When I did enrol in full-time drama school the following year, my voice teacher cautioned me: “You have to find your own voice. Everything you do is about championing the voices of others”. And it was true. I was, and am, a journalist. I love doing interviews and telling people’s stories. I love packaging advice in fun, fresh ways. I love digesting information and re-telling it.
If you’re having trouble accessing the lower levels of the communication pyramid, the collection of beliefs and behaviours that make up your writing personality are probably getting in the way.
We all have a writing personality that protects us from going too deep. That prevents us from accessing that place inside and drawing it out. It’s self-protection. But it’ll get in the way unless you bring it to light. Figuring out your writing personality and how to navigate it can reap dividends. In doing so, you shine a light on your behaviour when you have a pen and paper in your hand, or you’re at the keyboard.
Writing personality types
Note: these descriptions relate to the public writing you do, which is probably at work. But we take these public personas home with us too, and our writing personality seeps through every time we write.
Your attitude is that your writing is either perfect or worthless. You spend ages on one piece and feel that everything you do is never quite good enough. Ironically, your work has plenty of ‘errors’ because you always want your writing to be exact and precise. You’re highly conscientious and a hard worker.
You hate seeing your boss’ / editor’s / colleague’s red marks on your work. So you play it safe and don’t take many writing risks. This means you tend to follow set patterns in your work and don’t like to try out new techniques or ideas.
Could Do Better Betty
You simply never put 100 per cent into anything. You know that you have huge potential, but instead prefer to do just enough to get by. Occasionally you pull out all the stops and write something magnificent. But then you go back to your ‘easy’ life – which of course doesn’t feel easy on the inside.
You prefer not to think too much and would much rather be active and outdoors that cooped up with a notepad and pen, or hunched over a computer. Having fun is the most important thing and writing just doesn’t compete with other activities. But secretly you yearn to write.
You whittle work off at an amazing speed but your writing is littered with silly errors that would have been spotted with a little more care and attention. You also leap in and start writing without formulating any kind of plan.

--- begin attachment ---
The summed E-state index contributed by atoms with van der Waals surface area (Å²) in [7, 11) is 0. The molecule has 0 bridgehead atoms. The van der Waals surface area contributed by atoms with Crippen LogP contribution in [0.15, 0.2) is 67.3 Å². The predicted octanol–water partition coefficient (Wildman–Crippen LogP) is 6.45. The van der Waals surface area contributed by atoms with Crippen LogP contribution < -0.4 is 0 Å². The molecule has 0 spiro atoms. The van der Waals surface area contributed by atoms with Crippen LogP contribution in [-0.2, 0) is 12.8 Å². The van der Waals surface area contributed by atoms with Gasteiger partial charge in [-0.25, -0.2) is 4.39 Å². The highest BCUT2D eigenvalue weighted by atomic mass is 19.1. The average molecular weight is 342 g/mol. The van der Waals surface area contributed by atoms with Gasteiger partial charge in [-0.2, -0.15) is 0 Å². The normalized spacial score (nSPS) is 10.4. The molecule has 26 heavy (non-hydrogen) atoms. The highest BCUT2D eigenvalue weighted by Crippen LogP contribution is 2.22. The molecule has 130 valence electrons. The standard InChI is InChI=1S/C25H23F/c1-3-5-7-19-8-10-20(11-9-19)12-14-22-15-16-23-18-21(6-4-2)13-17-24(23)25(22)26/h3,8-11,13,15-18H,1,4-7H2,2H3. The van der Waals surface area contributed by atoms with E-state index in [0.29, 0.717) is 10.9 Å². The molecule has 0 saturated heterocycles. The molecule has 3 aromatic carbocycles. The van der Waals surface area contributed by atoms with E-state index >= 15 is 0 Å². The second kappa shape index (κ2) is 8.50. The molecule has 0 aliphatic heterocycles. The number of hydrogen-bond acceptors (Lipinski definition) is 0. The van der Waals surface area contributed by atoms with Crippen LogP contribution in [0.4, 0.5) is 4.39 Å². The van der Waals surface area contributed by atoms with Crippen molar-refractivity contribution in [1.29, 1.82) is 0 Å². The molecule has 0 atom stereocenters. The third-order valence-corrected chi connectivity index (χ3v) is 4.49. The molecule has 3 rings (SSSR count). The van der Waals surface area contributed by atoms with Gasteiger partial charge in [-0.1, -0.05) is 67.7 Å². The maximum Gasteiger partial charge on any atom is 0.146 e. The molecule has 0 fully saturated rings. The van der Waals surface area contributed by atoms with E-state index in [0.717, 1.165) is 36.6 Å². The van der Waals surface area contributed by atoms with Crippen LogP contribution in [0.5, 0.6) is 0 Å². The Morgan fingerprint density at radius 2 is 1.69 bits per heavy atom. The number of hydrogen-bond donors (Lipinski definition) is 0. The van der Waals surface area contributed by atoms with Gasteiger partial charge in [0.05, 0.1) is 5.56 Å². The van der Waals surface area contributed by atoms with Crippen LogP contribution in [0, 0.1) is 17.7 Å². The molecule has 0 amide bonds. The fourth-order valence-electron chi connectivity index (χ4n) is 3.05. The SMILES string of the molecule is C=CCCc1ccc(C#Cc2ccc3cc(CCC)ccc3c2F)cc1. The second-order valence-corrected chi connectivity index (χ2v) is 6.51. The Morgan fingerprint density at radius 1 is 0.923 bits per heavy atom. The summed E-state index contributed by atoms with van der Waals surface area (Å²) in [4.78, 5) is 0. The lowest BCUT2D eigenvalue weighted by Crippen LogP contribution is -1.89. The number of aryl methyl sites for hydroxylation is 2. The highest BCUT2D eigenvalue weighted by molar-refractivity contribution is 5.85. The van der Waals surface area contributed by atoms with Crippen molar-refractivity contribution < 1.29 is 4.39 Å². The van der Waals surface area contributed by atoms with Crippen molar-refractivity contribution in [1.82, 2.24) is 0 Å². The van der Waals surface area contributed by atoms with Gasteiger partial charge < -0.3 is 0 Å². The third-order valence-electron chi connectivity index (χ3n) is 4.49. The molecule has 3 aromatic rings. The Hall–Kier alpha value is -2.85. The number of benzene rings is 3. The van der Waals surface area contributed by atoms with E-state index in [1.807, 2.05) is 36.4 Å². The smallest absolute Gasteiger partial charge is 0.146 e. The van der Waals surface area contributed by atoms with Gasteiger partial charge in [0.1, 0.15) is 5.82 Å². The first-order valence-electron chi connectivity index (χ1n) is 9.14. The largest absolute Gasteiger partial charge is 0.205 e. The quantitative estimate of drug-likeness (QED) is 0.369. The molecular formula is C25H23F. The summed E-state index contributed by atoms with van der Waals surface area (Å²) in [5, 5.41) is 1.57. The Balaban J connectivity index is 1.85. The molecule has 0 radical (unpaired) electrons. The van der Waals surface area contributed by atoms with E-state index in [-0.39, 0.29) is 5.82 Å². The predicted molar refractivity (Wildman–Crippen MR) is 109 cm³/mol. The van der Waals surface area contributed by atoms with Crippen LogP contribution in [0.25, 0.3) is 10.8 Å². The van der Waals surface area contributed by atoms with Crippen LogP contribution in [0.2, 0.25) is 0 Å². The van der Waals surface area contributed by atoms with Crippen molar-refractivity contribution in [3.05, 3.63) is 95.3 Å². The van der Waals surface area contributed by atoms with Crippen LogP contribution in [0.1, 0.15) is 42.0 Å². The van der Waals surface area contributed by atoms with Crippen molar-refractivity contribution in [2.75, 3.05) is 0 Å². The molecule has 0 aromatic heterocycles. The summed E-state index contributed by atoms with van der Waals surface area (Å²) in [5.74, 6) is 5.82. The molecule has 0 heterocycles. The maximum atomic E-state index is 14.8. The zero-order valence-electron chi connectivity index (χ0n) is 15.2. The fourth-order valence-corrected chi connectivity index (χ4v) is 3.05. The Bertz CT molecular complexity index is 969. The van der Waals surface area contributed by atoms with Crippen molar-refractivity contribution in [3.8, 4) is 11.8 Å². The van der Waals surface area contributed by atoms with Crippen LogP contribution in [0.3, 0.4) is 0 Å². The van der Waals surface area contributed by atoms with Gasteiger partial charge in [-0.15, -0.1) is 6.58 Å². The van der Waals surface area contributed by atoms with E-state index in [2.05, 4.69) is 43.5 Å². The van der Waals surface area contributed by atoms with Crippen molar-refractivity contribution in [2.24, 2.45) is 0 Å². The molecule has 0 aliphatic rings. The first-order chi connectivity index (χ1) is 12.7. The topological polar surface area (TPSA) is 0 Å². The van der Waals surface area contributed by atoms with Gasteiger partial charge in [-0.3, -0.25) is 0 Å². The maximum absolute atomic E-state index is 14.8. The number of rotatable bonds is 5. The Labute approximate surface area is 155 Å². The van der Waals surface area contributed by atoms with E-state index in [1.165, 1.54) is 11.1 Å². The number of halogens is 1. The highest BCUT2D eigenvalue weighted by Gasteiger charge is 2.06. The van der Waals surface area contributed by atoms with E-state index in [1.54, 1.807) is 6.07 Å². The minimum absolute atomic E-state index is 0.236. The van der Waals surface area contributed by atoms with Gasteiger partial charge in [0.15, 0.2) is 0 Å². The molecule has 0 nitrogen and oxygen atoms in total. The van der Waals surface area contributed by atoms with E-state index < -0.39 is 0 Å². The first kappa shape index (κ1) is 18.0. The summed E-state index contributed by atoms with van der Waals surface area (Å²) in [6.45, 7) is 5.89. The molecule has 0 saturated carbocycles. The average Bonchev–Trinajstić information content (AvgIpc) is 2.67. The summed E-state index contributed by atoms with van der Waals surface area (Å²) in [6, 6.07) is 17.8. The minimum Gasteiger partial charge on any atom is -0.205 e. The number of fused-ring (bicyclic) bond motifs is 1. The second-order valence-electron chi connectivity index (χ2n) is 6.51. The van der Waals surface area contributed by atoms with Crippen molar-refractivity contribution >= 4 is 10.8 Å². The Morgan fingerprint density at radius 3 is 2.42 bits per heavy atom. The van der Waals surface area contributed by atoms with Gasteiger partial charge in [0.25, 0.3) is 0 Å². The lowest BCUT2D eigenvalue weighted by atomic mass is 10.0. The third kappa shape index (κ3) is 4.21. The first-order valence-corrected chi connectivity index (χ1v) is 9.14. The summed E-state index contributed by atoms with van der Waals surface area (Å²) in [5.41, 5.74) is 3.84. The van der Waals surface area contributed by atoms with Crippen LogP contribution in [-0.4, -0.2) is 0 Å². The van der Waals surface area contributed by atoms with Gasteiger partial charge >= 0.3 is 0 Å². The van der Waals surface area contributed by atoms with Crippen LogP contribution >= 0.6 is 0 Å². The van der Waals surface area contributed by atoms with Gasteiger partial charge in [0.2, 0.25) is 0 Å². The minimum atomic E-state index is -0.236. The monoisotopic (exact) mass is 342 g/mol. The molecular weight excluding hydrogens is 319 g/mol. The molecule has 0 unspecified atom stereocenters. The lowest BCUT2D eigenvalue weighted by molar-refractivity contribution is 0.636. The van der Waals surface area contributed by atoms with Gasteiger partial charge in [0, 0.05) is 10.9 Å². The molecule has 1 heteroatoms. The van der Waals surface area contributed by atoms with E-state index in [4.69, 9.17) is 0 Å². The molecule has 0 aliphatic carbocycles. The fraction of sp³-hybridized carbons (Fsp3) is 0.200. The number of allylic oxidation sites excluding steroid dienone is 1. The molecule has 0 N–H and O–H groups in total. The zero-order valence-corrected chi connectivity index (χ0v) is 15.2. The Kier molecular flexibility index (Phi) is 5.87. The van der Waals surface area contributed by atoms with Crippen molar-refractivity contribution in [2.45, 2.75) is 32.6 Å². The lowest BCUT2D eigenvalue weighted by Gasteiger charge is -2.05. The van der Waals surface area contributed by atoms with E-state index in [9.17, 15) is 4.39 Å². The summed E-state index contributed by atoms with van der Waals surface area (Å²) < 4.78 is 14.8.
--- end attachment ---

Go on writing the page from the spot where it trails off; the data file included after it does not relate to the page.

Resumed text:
If you have a deadline, you often miss it, or make it just in the nick of time. This is simply because you don’t give yourself enough time to write. With every piece of writing you do it’s as though you’re competing in a 100m race because you avoid it until the last minute.
You quite like writing certain things, your blog or Instagram posts, for instance. But when it comes to something you find challenging, you freeze up. Sometimes, you can get going but find it hard to finish. You wonder if you really have the skills to write properly.
Grab your notebook and answer the following questions:
· What’s your writing personality?
· Which of the writing personality types did you identify with?
· How do they sabotage your writing?
· What strategies could you put in place to stop them taking over?
Now consider this:
· How can you get your writing personality to work for you, not against you?
FEAR – that’s the word to remember. All these writing personality types are governed by fear. Shaking things up helps you to bypass this. Quite simply, you forget you’re scared, you lose the coping behaviours and writing just happens. So, don’t be afraid to shake things up. In fact, page by page, that is what I will urge you to do in this book. The following quote by the philosopher Nietzsche has become my mantra over the years: ‘One must still have chaos in oneself to be able to give birth to a dancing star.’ We just need to remember that there is safety in the storm. When you ride the wave, the raging tide cannot harm you. When you yield to its force you are strong. It’s only when you try to resist it that the chaos turns into destruction.
A great way to get past the fear is to move. So, the final exercise in this chapter is a moving one. Your challenge is to pull on a pair of comfy shoes, go for a solo walk, and shake off the fears.
The magic of movement (AKA why you need to write on-the-go)
Walking and thinking and writing go hand-in-hand. Getting into your stride and mapping out where you want to go on the street allows your mind to do the same with your thoughts and ideas.
Ferris Jahr, in an article called ‘Why walking helps us think’ (published in The New Yorker) explained this perfectly. He wrote: "Since the time of the peripatetic Greek philosophers, writers have discovered a deep, intuitive connection between walking, thinking and writing. 'How vain it is to sit down to write when you have not stood up to live!' Henry David Thoreau penned in his journal. 'Methinks that the moment my legs begin to move, my thoughts begin to flow'." I couldn’t agree more. And no, I didn't just include that quote for the snigger factor of the word 'methinks'. Although, I dare you to go around using that for a day, just for fun!